O’Reilly and Harriet and Irving Deer all seem to be suggesting similar things about the power of literature, albeit in very different ways. O’Reilly explores this theme in light of her students’ discussion in the classroom while Deer and Deer follow the progression of satire as a form of expression. O’Reilly believes it is the duty of teachers to encourage their students to “explore the inner life.” In other words, she believes it is the responsibility of the teachers to encourage students to discover themselves through literature. As literary characters become defined by their experiences, such as Billy’s experiences in Dresden, they start to form new world views based on what they have seen and experienced. O’Reilly believes we can apply this same process to our own lives and much like the characters do in novels, we can learn something about ourselves. The ways in which we interpret literature reveal a remarkable amount about our own world views and personal beliefs. O’Reilly is stating that the power of literature classes isn’t that they challenge students to analyze written word; it is that they also challenge them to analyze themselves.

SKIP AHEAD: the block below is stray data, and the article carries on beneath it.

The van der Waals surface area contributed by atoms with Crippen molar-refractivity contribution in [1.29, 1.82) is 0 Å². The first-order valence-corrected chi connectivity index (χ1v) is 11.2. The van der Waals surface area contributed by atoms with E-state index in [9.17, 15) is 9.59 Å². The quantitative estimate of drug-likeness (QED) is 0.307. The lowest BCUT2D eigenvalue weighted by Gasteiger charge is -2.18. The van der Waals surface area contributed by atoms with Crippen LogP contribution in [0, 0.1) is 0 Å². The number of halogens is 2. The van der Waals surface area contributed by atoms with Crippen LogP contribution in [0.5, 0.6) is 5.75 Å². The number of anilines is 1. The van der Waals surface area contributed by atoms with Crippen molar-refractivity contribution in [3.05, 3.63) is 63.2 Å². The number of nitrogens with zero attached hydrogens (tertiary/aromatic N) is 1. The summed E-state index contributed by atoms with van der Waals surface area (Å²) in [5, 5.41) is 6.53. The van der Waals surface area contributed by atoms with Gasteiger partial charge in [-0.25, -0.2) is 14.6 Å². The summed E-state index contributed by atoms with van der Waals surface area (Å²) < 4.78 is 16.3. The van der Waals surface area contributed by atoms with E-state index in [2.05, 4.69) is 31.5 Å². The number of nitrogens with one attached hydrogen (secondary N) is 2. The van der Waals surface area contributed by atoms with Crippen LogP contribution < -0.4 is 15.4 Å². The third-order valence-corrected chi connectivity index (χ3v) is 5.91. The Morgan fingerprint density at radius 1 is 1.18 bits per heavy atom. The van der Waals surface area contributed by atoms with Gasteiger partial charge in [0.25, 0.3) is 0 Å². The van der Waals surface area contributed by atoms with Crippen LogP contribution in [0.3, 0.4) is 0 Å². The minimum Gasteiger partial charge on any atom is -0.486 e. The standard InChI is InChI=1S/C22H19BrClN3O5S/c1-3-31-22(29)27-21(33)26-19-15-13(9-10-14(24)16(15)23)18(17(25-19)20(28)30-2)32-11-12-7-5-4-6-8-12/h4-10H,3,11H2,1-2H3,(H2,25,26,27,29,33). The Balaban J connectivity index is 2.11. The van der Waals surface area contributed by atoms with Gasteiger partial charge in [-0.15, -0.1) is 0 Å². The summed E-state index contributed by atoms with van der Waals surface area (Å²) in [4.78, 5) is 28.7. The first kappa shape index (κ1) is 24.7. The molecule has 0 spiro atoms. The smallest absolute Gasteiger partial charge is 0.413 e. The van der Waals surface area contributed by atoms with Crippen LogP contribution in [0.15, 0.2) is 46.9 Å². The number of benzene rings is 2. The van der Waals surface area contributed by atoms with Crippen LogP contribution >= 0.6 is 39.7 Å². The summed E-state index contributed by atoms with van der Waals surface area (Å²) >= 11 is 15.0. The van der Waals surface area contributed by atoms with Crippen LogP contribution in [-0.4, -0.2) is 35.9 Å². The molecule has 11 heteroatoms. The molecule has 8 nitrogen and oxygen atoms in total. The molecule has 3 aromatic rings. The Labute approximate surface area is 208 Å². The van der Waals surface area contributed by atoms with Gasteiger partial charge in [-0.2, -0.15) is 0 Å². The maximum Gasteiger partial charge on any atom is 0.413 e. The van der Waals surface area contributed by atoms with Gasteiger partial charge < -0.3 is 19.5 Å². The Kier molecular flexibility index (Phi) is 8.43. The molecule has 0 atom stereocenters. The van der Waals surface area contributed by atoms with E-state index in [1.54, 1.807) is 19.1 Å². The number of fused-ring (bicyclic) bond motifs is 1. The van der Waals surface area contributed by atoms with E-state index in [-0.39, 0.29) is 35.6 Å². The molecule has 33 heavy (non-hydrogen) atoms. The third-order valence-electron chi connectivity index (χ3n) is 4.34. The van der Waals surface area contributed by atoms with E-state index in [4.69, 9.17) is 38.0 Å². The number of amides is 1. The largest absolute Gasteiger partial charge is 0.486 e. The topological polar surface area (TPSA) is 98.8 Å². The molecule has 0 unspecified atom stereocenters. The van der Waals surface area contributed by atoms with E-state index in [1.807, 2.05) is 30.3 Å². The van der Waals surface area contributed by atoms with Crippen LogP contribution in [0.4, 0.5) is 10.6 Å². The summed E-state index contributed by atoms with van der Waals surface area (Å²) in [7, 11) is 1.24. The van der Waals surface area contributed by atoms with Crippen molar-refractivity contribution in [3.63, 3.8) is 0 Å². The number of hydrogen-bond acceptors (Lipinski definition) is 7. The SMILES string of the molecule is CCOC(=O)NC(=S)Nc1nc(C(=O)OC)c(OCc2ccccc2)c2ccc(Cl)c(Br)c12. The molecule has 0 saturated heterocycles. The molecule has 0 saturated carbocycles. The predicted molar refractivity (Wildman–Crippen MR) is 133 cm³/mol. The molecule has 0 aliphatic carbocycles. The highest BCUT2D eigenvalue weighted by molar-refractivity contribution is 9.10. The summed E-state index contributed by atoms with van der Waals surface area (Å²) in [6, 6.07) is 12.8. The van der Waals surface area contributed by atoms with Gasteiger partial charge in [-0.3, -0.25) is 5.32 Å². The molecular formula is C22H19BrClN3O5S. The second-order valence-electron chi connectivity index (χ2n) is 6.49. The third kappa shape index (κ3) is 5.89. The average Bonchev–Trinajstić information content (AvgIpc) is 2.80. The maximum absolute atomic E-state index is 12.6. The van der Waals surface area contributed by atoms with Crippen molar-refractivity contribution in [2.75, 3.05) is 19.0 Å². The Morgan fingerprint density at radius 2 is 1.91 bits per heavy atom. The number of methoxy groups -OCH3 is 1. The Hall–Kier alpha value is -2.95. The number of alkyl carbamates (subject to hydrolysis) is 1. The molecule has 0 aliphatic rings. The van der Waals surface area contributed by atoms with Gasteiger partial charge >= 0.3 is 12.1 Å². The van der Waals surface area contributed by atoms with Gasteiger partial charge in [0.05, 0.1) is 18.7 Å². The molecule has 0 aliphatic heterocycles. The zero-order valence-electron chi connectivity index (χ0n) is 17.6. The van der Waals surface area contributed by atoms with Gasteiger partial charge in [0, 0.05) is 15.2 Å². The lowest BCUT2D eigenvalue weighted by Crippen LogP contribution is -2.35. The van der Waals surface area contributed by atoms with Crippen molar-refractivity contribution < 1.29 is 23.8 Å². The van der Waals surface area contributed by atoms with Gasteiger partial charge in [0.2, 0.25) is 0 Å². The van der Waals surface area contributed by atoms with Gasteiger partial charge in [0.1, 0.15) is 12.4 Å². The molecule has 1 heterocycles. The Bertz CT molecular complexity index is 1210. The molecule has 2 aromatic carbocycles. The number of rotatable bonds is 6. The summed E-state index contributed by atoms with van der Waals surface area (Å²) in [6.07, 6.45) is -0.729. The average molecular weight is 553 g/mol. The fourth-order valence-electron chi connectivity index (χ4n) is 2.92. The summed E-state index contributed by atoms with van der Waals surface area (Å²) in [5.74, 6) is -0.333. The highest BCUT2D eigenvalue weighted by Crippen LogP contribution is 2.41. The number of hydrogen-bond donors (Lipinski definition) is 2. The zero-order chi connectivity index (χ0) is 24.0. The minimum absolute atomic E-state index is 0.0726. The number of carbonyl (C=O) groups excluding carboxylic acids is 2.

Deer and Deer also make a similar claim. They argue that the postmodern form of satire is that it rejects the previous dualistic form of modern satire. In essence, they are arguing that satire simultaneously speaks to readers as an audience and invites them to participate in the novel as an active character. As we read satire, we are subconsciously reading from two alternative points of view. We are silent observers and active participants. We connect to Billy Pilgrim because his unfiltered description of events creates a profound emotional connection with the reader as if the reader was there when it happened. However, there is also a disconnect in the sense that we cannot truly experience the same things as Billy Pilgrim for the simple fact that we are not Billy Pilgrim. We are defined by our own experiences and each person would respond to the firebombing of Dresden in a unique way. This does not make our responses any less significant, it simply stands testament to the fact that we are each individuals.
Their suggestion that each person responds to traumas in their own unique way can be viewed as slightly alienating. We are completely alone in how we respond to certain events in our life. However, O’Reilly believes that there is much to be learned in this process and that can be revealed in class discussions. By opening ourselves up, and allowing our individualism to show we learn not only about ourselves but about those around us. The result is a profound sense of community in which each person is recognized for their own individual qualities. As O’Reilly argues, this type of community is fostered through open and welcoming class discussions.